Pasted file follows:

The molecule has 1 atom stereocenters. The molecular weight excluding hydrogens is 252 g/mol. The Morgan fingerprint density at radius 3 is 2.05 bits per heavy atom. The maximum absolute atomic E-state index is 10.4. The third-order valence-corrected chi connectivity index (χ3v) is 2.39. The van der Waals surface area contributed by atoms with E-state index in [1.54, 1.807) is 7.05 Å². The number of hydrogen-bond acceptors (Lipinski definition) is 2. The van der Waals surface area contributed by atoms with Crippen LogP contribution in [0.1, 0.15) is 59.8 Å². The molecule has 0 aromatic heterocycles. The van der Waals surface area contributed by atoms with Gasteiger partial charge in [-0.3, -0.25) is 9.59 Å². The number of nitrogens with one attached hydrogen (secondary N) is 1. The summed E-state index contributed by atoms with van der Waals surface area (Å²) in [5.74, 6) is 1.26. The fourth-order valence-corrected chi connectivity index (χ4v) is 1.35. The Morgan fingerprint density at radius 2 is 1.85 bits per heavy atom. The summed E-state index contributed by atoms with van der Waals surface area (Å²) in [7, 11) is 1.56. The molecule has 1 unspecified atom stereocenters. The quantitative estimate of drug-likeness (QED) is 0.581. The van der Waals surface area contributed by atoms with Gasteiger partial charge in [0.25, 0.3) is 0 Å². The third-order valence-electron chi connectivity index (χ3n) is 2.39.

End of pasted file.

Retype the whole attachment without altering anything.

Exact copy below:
The molecule has 1 atom stereocenters. The molecular weight excluding hydrogens is 252 g/mol. The Morgan fingerprint density at radius 3 is 2.05 bits per heavy atom. The maximum absolute atomic E-state index is 10.4. The third-order valence-corrected chi connectivity index (χ3v) is 2.39. The van der Waals surface area contributed by atoms with E-state index in [1.54, 1.807) is 7.05 Å². The number of hydrogen-bond acceptors (Lipinski definition) is 2. The van der Waals surface area contributed by atoms with Crippen LogP contribution in [0.1, 0.15) is 59.8 Å². The molecule has 0 aromatic heterocycles. The van der Waals surface area contributed by atoms with Gasteiger partial charge in [-0.3, -0.25) is 9.59 Å². The number of nitrogens with one attached hydrogen (secondary N) is 1. The summed E-state index contributed by atoms with van der Waals surface area (Å²) in [5.74, 6) is 1.26. The fourth-order valence-corrected chi connectivity index (χ4v) is 1.35. The Morgan fingerprint density at radius 2 is 1.85 bits per heavy atom. The summed E-state index contributed by atoms with van der Waals surface area (Å²) in [7, 11) is 1.56. The molecule has 1 unspecified atom stereocenters. The quantitative estimate of drug-likeness (QED) is 0.581. The van der Waals surface area contributed by atoms with Gasteiger partial charge in [0.25, 0.3) is 0 Å². The third-order valence-electron chi connectivity index (χ3n) is 2.39.